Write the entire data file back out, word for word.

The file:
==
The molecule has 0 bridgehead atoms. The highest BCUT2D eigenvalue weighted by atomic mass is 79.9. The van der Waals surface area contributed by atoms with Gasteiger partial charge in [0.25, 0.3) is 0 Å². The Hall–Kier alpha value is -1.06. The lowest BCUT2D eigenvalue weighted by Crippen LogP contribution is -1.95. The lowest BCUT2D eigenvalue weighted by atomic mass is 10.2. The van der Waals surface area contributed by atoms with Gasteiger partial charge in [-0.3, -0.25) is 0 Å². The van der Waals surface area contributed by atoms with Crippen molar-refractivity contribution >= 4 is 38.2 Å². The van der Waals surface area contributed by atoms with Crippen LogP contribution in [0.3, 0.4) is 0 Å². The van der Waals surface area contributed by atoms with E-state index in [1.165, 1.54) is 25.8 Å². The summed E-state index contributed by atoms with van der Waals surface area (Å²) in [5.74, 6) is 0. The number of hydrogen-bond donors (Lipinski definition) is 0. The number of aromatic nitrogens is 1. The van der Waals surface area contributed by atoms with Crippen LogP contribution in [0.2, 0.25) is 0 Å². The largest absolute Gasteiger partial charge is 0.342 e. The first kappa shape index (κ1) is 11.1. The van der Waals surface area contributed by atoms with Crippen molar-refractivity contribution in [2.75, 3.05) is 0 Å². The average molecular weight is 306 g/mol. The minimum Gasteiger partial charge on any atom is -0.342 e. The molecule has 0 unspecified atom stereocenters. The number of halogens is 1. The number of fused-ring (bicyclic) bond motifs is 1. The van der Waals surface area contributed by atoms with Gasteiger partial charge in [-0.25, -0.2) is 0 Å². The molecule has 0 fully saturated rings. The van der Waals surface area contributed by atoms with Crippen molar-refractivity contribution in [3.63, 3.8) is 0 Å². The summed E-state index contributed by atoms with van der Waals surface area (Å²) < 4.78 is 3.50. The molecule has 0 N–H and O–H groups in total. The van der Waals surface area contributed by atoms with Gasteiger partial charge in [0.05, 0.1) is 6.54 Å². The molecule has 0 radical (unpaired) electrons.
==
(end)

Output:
The molecule has 0 bridgehead atoms. The highest BCUT2D eigenvalue weighted by atomic mass is 79.9. The van der Waals surface area contributed by atoms with Gasteiger partial charge in [0.25, 0.3) is 0 Å². The Hall–Kier alpha value is -1.06. The lowest BCUT2D eigenvalue weighted by Crippen LogP contribution is -1.95. The lowest BCUT2D eigenvalue weighted by atomic mass is 10.2. The van der Waals surface area contributed by atoms with Gasteiger partial charge in [-0.3, -0.25) is 0 Å². The van der Waals surface area contributed by atoms with Crippen molar-refractivity contribution >= 4 is 38.2 Å². The van der Waals surface area contributed by atoms with Crippen LogP contribution in [0.3, 0.4) is 0 Å². The van der Waals surface area contributed by atoms with E-state index in [1.165, 1.54) is 25.8 Å². The summed E-state index contributed by atoms with van der Waals surface area (Å²) in [5.74, 6) is 0. The number of hydrogen-bond donors (Lipinski definition) is 0. The number of aromatic nitrogens is 1. The van der Waals surface area contributed by atoms with Crippen LogP contribution in [0.2, 0.25) is 0 Å². The largest absolute Gasteiger partial charge is 0.342 e. The first kappa shape index (κ1) is 11.1. The van der Waals surface area contributed by atoms with Crippen molar-refractivity contribution in [2.75, 3.05) is 0 Å². The average molecular weight is 306 g/mol. The minimum Gasteiger partial charge on any atom is -0.342 e. The molecule has 0 unspecified atom stereocenters. The number of halogens is 1. The number of fused-ring (bicyclic) bond motifs is 1. The van der Waals surface area contributed by atoms with Gasteiger partial charge in [-0.25, -0.2) is 0 Å². The molecule has 0 fully saturated rings. The van der Waals surface area contributed by atoms with Crippen molar-refractivity contribution in [3.63, 3.8) is 0 Å². The summed E-state index contributed by atoms with van der Waals surface area (Å²) < 4.78 is 3.50. The molecule has 0 N–H and O–H groups in total. The van der Waals surface area contributed by atoms with Gasteiger partial charge in [0.05, 0.1) is 6.54 Å². The molecule has 0 radical (unpaired) electrons.